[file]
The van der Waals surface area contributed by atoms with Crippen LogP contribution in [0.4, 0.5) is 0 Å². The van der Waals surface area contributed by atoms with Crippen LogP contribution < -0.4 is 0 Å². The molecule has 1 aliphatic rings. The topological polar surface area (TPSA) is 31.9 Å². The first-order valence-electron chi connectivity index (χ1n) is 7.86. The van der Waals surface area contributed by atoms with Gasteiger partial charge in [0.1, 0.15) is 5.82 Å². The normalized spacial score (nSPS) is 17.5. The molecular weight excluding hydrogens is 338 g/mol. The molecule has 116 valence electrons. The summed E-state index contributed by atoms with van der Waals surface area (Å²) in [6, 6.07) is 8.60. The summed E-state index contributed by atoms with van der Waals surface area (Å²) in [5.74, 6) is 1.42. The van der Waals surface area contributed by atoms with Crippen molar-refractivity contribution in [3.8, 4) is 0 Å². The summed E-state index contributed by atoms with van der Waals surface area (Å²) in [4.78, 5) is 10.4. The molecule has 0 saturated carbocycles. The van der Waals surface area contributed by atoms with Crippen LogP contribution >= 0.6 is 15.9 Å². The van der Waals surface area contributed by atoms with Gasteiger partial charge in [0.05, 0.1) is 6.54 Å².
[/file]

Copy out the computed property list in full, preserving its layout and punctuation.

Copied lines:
The van der Waals surface area contributed by atoms with Crippen LogP contribution in [0.4, 0.5) is 0 Å². The van der Waals surface area contributed by atoms with Crippen LogP contribution < -0.4 is 0 Å². The molecule has 1 aliphatic rings. The topological polar surface area (TPSA) is 31.9 Å². The first-order valence-electron chi connectivity index (χ1n) is 7.86. The van der Waals surface area contributed by atoms with Gasteiger partial charge in [0.1, 0.15) is 5.82 Å². The normalized spacial score (nSPS) is 17.5. The molecular weight excluding hydrogens is 338 g/mol. The molecule has 116 valence electrons. The summed E-state index contributed by atoms with van der Waals surface area (Å²) in [6, 6.07) is 8.60. The summed E-state index contributed by atoms with van der Waals surface area (Å²) in [5.74, 6) is 1.42. The van der Waals surface area contributed by atoms with Crippen molar-refractivity contribution in [3.8, 4) is 0 Å². The summed E-state index contributed by atoms with van der Waals surface area (Å²) in [4.78, 5) is 10.4. The molecule has 0 saturated carbocycles. The van der Waals surface area contributed by atoms with Crippen LogP contribution >= 0.6 is 15.9 Å². The van der Waals surface area contributed by atoms with Gasteiger partial charge in [0.05, 0.1) is 6.54 Å².